[0308] Tumour bearing rats were observed in all groups (Table 4). The presented results should be taken with caution as further histiological examination is needed for final evaluation. At autopsy, some of the lesions appeared very prominent and tumour-like, reddish, elevated and one to fifthteen millimetres in diameter, whereas others lesions were less elevated and had the same colour as the mucosa. Some animals had more than one tumour often 2 to 3. Other lesions were only observed when the intestine was investigated under stereomicroscope for counting of ACF. Tumours were also observed in the small intestine of one animal of groups 1, 5, 7, and 8. In group 2, two animals carried tumours in their small intestine (not histiologically examined). The highest number of tumour bearing animals and total number of tumours were seen in groups 3 and 4. Group 8 receiving the lowest level of calcium in combination with ASA and 1α,25(OH)2 D3 had the lowest tumour burden, followed by the group 1. When comparing the numbers of tumour bearing animals of groups 2 and 8 (both receiving calcium at the lowest level), the results indicate a protective effect of the ASA and 1α,25(OH)2D3 combination. A similar but less pronounced tendency is seen when comparing groups 3 and 6 (both receiving the highest level of calcium).

[0309] Tumour data indicate that the combination of 1α,25(OH)2D3 and ASA given to animals fed either the high or low level of calcium (group 6 and 8) tended to reduce the number of tumour bearing animals and the total number of tumours when compared to the relevant control group receiving the same level of calcium. Although the reduction is non-statistically significant, this indicates protection against progression of ACF to adenomas, especially at the low calcium level, where the highest total number of ACF was recorded but the lowest number of tumour bearing animals. 5

TABLE 4
Cola-rectal tumour in AOM-induced rats fed diets containing 1α,
25(OH)2D3, acetylsalicylic acid, and
various doses of Calcium - preliminary dataa
No. ofNo. of rats
No. of tumourrats withwith adeno-Total no. of
GroupNbearing ratsadenomacarcinomatumours
1152123
216644b9
31698315 
41697418 
5166435
6166538
716864b14 
816101b1
aGroup 1, control diet (5000 ppm Ca); group 2, 2500 ppm Ca in the diet; group 3, 7500 ppm Ca in the diet; group 4, 0.02 μg 1α, 25(OH)2D3 in the diet; group 5, 300 ppm acetyl-salicylic acid and 7500 ppm Ca in the diet, group 6, 0.02 μg 1α, 25(OH)2D3 , 300 ppm acetylsalicylic acid, and 7500 ppm Ca in the diet; group 7, 0.02 μg 1α, 25(OH)2D3, 300 ppm acetylsalicylic acid, and 5000 ppm Ca in the diet; group 8,
# 0.02 μg 1α, 25(OH)2D3, 300 ppm acetylsalicylic acid, and 2500 ppm Ca in the diet.
bincluding mucinous adenocarcinoma and signet-ring carcinoma.

EXAMPLE 2

[0310] The in vivo study of the effect on prevention of CRC in AOM (Azoxymethane) induced rats

[0311] The rats are induced s.c 1× week in 2 weeks with an AOM solution.

[0312] The effect of the specific treatment is evaluated due to the number of aberrant crypt foci (ACF) of the colon/rectum in the AOM-induced rats. The aberrant crypt score is evaluated by stereomicroscopy (40×) upon staining with Giemsa-solution (6 ml conc. Giemsa in 50 ml of PBS, pH 7.1). The crypt size is categorised as small, medium, large and X-large. The number of animals is 80 with 16 in each group. The medicaments are administered with the food. The section is 18 weeks from the first dosage. The Ca in the food is 5000/10000 ppm, the 1,24 DHC is 2.5 microg/kg. Data for weight, food and water are registered and analysed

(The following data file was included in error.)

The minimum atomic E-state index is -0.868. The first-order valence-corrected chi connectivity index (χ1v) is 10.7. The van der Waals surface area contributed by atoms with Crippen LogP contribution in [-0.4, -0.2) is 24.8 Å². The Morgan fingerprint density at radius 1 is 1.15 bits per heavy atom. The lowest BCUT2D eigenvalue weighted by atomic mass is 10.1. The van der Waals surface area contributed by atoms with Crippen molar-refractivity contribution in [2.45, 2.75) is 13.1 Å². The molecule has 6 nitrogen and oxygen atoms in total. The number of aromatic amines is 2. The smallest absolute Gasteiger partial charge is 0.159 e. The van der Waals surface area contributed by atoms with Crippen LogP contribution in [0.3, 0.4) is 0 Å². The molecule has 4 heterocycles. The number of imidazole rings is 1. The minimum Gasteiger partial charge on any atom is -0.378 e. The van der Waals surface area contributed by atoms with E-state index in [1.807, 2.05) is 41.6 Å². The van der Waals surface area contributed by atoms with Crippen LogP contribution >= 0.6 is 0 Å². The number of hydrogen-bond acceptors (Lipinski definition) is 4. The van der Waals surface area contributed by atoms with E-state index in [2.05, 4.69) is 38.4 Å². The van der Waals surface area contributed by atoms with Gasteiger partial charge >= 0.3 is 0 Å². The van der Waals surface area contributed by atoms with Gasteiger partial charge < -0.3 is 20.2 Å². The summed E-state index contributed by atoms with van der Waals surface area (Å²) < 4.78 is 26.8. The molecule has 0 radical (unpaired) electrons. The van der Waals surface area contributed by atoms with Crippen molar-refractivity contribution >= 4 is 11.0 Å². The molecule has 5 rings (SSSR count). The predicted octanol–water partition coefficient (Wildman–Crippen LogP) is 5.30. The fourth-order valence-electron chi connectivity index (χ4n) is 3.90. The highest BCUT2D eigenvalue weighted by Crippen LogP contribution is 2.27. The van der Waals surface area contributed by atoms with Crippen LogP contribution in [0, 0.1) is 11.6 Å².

[0313] Treatment:

[0314] Group 1 Control animals

[0315] Group 2. 200 ppm aspirin (acetylsalicylic acid)

[0316] Group 3. Ca and 1,25 DHC

[0317] Group 4. 200 ppm aspirin, Ca and 1,25 DHC

[0318] Group 5. 100 ppm aspirin, Ca and 1,25 DHC 6

TABLE 1
SmallMediumLargeX-LargeSmallLargeTotal
Control2530028028
Group 127294056460
34151049150
46324078482
16211037138
31252156359
554271978105
30162046248
9961401604164
695911112812140
53321085186
58429210011111
402692661177
6854801228130
6749301163119
603640964100
Mean48.6333.884.380.4462.504.8187.31
Asp 200927413216615181
Group 28745811329141
2082028230
51345385893
31102041243
8251501335138
7335301083111
44313075378
55223077380
474951966102
40211061162
2292031233
46266172779
7347501205125
44184062466
6350101131114
Mean54.3833.134.250.5087.5047592.25
F-Test0.92370.6609650.65120.43270.82670.78200.8051
T-test620.4523852693735988
(mean)0.23130.45660.41490.35690.48160.3665
063429960836
D3 + Ca41374178583
Group 331431074175
53374090494
3572042244
8957201462148
8852511406146
25121037138
26130039039
65291094195
53303083386
42362078280
5249301013104
32261058159
36192055257
2560031031
30170047047
Mean45.1929.381.940.1374.562.0676.63
F-Test0.64830.9210930.00350.00570.78070.00360.7155
(Var)890.2209137184255355
T-test0.32380.00810.06720.26810.00930.2132
(mean)2458768205
Asp 20010162601636169
D3 + Ca7158801298137
Group 431210052052
7960201392141
64263090393
52422094296
56233079382
41251066167
8844301323135
64251089190
61291090191
40111051152
37468183992
Mean60.3836.313.000.0896.693.0899.77
F-Test0.91060.9570090.40730.00170.79850.26100.7580
(Var)340.3491962974130268
T-test0.07420.11690.04130.14770.09000.1900
(mean)185786475409
Asp 10021111032133
D3 + Ca57205077582
Group 5627216213418152
6752111192121
34482082284
3144184752297
53395092597
36160052052
1672023225
44194063467
41293070373
3339102721284
69200089089
34163050353
18201038139
26100036036
Mean40.1328.884.440.5669.005.0074.00
F-Test0.37230.7031080.06870.08450.47280.05500.6031
(Var)20.2118478834625521
T-test0.11320.48480.35840.13570.46140.1573
(mean)69121554556

[0319] “Small” in the third column is the sum of small and medium of the first column

[0320] “Large” in the third column is the sum of large and x-large the of second column

[0321] The risk of malignant development (APC and ras-mutations) is correlated to large and x-large crypts.

[0322] The aspirin dosage generally considered as being preventive is 400-500 ppm in AOM-induced F344 rats.

[0323] The results shows that it is not possible to reduce the aspirin dosage to 200 ppm as this dosage is without effect (Group 2). However, the addition of Ca and 1,25 DHC results in a significant reduction in large ACF (Group 4). The results of Groups 3 and 4 are peculiar as it seems as though the presence of aspirin is an adverse effect. It should be noted that the rats suffered from hypercalcaemia as shown by kidney stones.